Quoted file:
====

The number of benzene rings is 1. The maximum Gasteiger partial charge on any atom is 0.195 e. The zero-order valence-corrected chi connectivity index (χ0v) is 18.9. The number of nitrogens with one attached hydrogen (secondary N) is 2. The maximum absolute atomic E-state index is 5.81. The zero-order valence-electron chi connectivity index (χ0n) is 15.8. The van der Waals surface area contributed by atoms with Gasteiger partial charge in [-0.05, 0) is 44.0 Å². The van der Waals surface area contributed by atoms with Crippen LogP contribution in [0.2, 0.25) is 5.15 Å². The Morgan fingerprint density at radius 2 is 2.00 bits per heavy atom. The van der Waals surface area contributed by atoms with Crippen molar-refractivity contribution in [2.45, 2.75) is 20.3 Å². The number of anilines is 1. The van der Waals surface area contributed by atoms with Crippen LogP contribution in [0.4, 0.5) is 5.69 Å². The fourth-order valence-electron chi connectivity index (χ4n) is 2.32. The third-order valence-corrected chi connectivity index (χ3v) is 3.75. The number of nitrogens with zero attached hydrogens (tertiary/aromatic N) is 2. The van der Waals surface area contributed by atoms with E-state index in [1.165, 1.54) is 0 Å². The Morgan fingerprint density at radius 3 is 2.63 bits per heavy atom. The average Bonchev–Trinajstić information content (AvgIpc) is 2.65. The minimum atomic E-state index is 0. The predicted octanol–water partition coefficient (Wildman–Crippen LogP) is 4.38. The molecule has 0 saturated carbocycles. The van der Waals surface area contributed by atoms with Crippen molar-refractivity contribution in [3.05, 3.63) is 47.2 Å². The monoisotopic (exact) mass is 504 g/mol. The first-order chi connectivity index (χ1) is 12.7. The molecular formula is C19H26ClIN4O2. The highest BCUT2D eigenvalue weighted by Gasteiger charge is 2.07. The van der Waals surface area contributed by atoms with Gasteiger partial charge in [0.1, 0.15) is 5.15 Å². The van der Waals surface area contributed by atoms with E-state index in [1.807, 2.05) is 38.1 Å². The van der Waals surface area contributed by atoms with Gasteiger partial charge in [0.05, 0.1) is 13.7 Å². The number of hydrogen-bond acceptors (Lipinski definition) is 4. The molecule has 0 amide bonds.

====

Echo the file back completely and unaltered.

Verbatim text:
The number of benzene rings is 1. The maximum Gasteiger partial charge on any atom is 0.195 e. The zero-order valence-corrected chi connectivity index (χ0v) is 18.9. The number of nitrogens with one attached hydrogen (secondary N) is 2. The maximum absolute atomic E-state index is 5.81. The zero-order valence-electron chi connectivity index (χ0n) is 15.8. The van der Waals surface area contributed by atoms with Gasteiger partial charge in [-0.05, 0) is 44.0 Å². The van der Waals surface area contributed by atoms with Crippen LogP contribution in [0.2, 0.25) is 5.15 Å². The Morgan fingerprint density at radius 2 is 2.00 bits per heavy atom. The van der Waals surface area contributed by atoms with Crippen molar-refractivity contribution in [2.45, 2.75) is 20.3 Å². The number of anilines is 1. The van der Waals surface area contributed by atoms with Crippen LogP contribution in [0.4, 0.5) is 5.69 Å². The fourth-order valence-electron chi connectivity index (χ4n) is 2.32. The third-order valence-corrected chi connectivity index (χ3v) is 3.75. The number of nitrogens with zero attached hydrogens (tertiary/aromatic N) is 2. The van der Waals surface area contributed by atoms with E-state index in [1.165, 1.54) is 0 Å². The Morgan fingerprint density at radius 3 is 2.63 bits per heavy atom. The average Bonchev–Trinajstić information content (AvgIpc) is 2.65. The minimum atomic E-state index is 0. The predicted octanol–water partition coefficient (Wildman–Crippen LogP) is 4.38. The molecule has 0 saturated carbocycles. The van der Waals surface area contributed by atoms with Crippen molar-refractivity contribution in [3.05, 3.63) is 47.2 Å². The monoisotopic (exact) mass is 504 g/mol. The first-order chi connectivity index (χ1) is 12.7. The molecular formula is C19H26ClIN4O2. The highest BCUT2D eigenvalue weighted by Gasteiger charge is 2.07. The van der Waals surface area contributed by atoms with Gasteiger partial charge in [0.1, 0.15) is 5.15 Å². The van der Waals surface area contributed by atoms with E-state index in [1.807, 2.05) is 38.1 Å². The van der Waals surface area contributed by atoms with Gasteiger partial charge in [0.05, 0.1) is 13.7 Å². The number of hydrogen-bond acceptors (Lipinski definition) is 4. The molecule has 0 amide bonds.